This work comprises the entire orbit of South-east Asia. The book provides detailed information of the cultures prevalent in South-east Asia. The book thus furnishes a comprehensive account of the religion, art and architecture, society and administration, language and literature and economy of Kampuchea, Myanmar, Thailand, Vietnam, Indonesia and Malaysia along with Sri Lanka and Philippines.
As to the sources in the preparation of this work the author has utilized the standard literary works, both primary and secondary. The book contains one map and sixteen illustrations. Thus the book interprets thoughts, theories, meanings and views on the origin, history, diffusion, structure and inter-relation between India and South-east Asian region. It is believed that this book will be received enthusiastically by scholars and students of South-east Asian studies as a comprehensive work on the subject with a new approach from an authoritative pen.
Dr. G. K. Lama is Lecturer (Archaeology) in the Dept. of A. I. H. C. & Archaeology, Banaras Hindu University, Varanasi. Dr. Lama combines all the qualities associated with scientific scholarship. He has authored two books entitled "Tibet men Bauddha Dharma ka Itihas" and "Samyak Darshan" and over two dozen papers which cover so diverse fields as Buddhism, Archaeology, Art & Architecture Ecology, Numismatics, Buddhist Philosophy etc.
His doctoral thesis, Nyingmapa Ki Sanskriti Aur Siddhant (2002), was acclaimed as 'the best analysis of the Tibetan History for which he has granted UGC JRF. His thesis was published in 2004. Dr. Lama is deeply involved with the study of the cultural relation of India with outside world. His both books have been highly acclaimed and admired both in India and abroad. His zeal for research, keeps busy in pursuing the Buddhist Studies.
South-east Asian history can truly be viewed in its culture because this intricate subject is based upon the traditional values and institutions, which are of relevance in modern times. In the historical and cultural study of South-east Asia a fresh approach has been made to understand and interpret the main political, religious, social and cultural currents which flowed into the region during ancient period. Its history has to be viewed from many perspective developments because the cultural patterns of the region are not isolated in structure, or evolution any dynamism, but spring from literature, art, architecture, religion, politics and society. The region's physiography is greatly diversified, consisting of the mainland Indo-Pacific peninsula and archipelagos with varying geographical features. The ethnic grouping of the area is heterogeneous, where different religions are followed by the people of various cultural groups.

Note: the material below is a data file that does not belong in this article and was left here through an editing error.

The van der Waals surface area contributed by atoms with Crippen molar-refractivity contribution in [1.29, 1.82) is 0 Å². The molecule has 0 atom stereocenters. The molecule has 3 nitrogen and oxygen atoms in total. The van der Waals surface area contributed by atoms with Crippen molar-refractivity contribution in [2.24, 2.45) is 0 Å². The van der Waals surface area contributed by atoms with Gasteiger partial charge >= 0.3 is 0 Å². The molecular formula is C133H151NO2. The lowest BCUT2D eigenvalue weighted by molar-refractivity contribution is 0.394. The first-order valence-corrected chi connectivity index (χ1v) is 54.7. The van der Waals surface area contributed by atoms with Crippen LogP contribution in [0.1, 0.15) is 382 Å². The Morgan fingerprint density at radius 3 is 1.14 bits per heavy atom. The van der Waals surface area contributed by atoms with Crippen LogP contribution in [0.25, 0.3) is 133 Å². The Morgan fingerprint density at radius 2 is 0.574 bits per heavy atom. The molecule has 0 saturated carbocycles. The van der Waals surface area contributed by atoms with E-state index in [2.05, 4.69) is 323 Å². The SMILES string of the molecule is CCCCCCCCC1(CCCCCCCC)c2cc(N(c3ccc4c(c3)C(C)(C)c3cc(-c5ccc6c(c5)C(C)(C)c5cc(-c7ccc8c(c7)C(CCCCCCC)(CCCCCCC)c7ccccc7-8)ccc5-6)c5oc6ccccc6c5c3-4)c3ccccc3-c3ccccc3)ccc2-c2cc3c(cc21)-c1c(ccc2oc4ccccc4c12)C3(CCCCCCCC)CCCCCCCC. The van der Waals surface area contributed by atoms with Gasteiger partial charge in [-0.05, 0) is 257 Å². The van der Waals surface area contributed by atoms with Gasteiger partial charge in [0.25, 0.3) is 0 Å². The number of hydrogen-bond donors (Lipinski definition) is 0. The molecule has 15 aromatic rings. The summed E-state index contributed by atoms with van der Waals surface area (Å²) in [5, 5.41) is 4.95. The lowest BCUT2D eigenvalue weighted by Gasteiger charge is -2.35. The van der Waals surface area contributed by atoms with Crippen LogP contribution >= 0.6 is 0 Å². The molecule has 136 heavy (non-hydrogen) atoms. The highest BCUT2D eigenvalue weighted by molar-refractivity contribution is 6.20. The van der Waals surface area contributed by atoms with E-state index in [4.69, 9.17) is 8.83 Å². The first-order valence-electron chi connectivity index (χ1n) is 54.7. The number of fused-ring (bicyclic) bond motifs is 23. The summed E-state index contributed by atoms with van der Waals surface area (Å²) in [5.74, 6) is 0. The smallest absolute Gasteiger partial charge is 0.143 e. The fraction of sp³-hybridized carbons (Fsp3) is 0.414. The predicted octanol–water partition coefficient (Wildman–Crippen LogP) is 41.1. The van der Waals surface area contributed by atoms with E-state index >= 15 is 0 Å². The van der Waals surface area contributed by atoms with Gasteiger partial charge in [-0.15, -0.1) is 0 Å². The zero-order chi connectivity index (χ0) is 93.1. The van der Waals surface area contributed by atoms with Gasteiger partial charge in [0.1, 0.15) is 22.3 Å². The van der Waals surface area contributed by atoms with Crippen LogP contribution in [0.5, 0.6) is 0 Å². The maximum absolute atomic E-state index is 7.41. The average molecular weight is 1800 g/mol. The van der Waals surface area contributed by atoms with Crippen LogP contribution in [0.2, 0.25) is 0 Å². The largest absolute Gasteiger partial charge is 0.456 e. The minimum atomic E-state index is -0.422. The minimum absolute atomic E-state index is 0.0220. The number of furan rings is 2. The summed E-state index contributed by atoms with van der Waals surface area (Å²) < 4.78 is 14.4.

There has been no mention of political expansion of India during ancient period in Indian history, but the existence of Indian culture during ancient period has been a fact. When and how it happened is still shrouded in mystery. It seems that India had quietly forgotten that her culture had expanded overseas into the vast domain of East and South-east Asia. India was never fully conscious about the power of expansion of her culture and dynamism of her civilization. There is a possibility that when fully researched and documented, South-east Asia might provide valuable documentation which may give a fuller view of customs, beliefs, languages and archaic traits now defunct in India. Though the civilization of the region was akin to Indian culture, it moved in the political orbit of China. The impact of Indian and Chinese economics and culture was felt widely during ancient times. Arab and Persian strains seeped into the culture during the medieval period, while the beginning of the modern age brought the Europeans into the arena.
The South-east Asian kingdoms after centuries of European colonial rule, awakened to nationalism, took pride in their cultural heritage, religious institutions, language and literature. In the present context, I have tried to bring out historic values and ancient heritage in the cultural field, which would be helpful for those laymen who are interested in the subject. The present work "Cultural Heritage of South-east Asia", has been divided into eight chapters along with two appendixes in which the cultural heritage of the region is described. The first chapter is devoted to the land and the people of the region with its geographic setting, political division, the people and the process of Indianisation. In the second chapter I have tried to throw light on the cultures prevalent in South-east Asia. From chapter three to eight country wise cultural heritage of the region is mentioned. Appendix-I deals the Buddhism of Sri Lanka while appendix-II describes about the Philippines archipelago.
I have tried to give the subject a fresh approach without being too pedantic. I express my gratitude to the writers of books on South-east Asian historical studies, which forms the base for the present work. I express my indebtedness to all the concerned authorities whose libraries have been utilised. I express my deep sense of gratitude and heartfelt thanks to Prof. Paras Nath Singh, Head of the department, Dept. of A.I.H.C. & Archaeology, Banaras Hindu University, Varanasi, where I am teaching, for providing congenial working environment. My thanks are due to my publisher, Kala Prakashan, Varanasi, for the speedy production and neat and tidy get-up of this book.
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